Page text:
The lead article in today’s New York Times, “Kiev Struggles to Break Russia’s Grip on Gas Flow,” describes an economic stranglehold making Ukraine dependent on Russia’s natural gas to heat its homes and run its factories.
Moreover, Russia, through its state-controlled gas company, Gazprom, changes the price of its natural gas to Ukraine depending on who is in power. With the current European-friendly government, it is charging $485 per thousand cubic meters compared to $268 when President Viktor Yanukovych was in charge.
In order to break this dependency, Ukraine is trying to arrange “reverse-flow” deliveries from Slovakia, even though that nation gets 60 percent of its own supply from Gazprom. And Europe as a whole gets about a third of its natural gas supply from Gazprom.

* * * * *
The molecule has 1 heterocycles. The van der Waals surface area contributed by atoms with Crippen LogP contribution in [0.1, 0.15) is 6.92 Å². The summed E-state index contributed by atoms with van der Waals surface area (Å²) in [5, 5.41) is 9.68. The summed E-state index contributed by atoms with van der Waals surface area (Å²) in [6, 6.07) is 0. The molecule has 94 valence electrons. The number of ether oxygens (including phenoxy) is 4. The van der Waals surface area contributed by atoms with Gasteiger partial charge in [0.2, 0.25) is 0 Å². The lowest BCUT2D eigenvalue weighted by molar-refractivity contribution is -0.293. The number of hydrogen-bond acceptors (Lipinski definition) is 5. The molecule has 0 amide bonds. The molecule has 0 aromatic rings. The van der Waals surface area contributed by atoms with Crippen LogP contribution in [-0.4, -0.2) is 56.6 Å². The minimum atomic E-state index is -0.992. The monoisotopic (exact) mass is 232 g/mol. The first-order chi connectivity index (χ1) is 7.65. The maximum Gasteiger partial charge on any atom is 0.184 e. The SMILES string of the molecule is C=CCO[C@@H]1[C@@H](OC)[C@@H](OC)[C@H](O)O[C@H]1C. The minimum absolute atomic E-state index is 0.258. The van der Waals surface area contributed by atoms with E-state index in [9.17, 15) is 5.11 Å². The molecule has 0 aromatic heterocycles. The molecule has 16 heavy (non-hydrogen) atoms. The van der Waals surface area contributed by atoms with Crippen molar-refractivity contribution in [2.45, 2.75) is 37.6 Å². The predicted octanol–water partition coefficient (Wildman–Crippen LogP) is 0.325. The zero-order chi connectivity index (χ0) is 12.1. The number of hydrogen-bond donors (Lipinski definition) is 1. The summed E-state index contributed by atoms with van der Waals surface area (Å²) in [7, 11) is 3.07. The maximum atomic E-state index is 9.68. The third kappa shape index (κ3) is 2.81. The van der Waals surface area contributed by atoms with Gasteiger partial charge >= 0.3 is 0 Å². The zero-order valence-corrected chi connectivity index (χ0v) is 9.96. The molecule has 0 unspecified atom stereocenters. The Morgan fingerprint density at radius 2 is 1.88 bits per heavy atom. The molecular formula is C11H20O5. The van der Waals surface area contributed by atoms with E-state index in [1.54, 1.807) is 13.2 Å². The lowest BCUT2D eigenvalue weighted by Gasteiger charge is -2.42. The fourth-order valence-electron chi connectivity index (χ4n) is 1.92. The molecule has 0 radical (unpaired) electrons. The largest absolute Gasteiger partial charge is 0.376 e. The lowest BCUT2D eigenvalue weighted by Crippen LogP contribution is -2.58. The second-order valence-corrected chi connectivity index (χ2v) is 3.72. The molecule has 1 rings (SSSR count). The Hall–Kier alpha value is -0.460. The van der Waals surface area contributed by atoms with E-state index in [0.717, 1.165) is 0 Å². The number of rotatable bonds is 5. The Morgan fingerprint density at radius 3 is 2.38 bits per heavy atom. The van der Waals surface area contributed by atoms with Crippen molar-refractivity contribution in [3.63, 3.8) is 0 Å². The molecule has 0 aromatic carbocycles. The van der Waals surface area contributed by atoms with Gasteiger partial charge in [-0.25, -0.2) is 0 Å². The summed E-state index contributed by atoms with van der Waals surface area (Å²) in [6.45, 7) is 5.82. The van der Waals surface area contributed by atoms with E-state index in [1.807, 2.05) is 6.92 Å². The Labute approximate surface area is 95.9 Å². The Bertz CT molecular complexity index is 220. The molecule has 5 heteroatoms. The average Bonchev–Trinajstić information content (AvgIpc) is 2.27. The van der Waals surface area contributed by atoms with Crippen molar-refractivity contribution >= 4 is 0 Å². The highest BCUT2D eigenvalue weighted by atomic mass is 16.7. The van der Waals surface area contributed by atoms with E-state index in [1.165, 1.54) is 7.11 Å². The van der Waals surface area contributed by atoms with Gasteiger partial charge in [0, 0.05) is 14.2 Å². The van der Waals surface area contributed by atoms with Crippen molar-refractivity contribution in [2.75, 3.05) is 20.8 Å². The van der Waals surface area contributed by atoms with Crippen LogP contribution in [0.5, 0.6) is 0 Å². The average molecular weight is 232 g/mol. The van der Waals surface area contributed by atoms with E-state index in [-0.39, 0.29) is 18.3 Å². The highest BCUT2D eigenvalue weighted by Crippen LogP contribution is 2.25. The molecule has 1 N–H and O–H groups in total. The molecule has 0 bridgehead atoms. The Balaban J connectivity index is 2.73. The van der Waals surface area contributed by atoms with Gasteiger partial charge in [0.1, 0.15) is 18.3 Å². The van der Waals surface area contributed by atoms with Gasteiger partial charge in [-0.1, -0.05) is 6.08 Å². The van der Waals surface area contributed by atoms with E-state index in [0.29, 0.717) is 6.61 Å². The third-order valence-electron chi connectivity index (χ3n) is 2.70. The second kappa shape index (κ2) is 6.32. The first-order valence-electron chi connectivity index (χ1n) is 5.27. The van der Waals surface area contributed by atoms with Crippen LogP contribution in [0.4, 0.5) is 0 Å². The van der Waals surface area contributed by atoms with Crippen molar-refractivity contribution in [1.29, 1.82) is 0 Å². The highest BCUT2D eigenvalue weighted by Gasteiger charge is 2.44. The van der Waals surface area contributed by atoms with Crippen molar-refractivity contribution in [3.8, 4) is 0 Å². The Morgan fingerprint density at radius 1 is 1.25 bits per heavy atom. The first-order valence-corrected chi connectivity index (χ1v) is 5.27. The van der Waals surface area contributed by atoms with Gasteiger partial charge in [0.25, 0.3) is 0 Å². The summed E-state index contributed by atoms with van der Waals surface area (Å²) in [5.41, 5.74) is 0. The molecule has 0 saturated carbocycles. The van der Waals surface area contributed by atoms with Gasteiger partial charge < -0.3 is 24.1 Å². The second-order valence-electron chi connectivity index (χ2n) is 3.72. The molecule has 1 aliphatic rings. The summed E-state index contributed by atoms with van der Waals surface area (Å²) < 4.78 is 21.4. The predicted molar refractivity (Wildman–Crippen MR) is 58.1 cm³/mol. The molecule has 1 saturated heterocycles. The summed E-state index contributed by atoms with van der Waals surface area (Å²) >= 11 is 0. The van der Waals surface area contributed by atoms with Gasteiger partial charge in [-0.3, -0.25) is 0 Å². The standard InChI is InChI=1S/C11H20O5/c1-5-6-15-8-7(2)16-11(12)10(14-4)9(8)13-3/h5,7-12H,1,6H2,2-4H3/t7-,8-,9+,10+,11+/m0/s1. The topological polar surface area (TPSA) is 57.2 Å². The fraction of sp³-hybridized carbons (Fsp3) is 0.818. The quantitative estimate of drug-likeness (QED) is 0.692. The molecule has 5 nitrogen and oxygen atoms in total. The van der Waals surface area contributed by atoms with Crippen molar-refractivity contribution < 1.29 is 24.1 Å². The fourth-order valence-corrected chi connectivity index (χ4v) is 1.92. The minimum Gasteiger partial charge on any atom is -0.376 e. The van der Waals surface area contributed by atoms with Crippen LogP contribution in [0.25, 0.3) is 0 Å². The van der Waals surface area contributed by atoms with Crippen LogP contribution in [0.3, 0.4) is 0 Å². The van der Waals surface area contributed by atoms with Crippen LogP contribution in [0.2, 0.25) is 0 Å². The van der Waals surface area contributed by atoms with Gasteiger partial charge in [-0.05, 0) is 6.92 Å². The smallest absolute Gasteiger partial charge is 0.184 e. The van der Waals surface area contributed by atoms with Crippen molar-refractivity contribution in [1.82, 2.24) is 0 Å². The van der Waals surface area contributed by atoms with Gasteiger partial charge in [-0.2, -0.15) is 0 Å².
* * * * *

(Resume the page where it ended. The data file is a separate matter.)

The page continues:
These facts on the ground give Russia tremendous leverage during geopolitical crises because it becomes problematic to arrange effective economic sanctions when so many nations in Europe are vulnerable to a complete cutoff. And Vladimir Putin knows how to utilize this reality to the full power of his ability.
Should the power supply be interrupted in European households, it is the democratically elected leaders who will face an outcry, especially during the winter. Putin knows this, and European leaders know that he knows, and that makes the situation in Ukraine all the worse for its peaceful law-abiding citizens.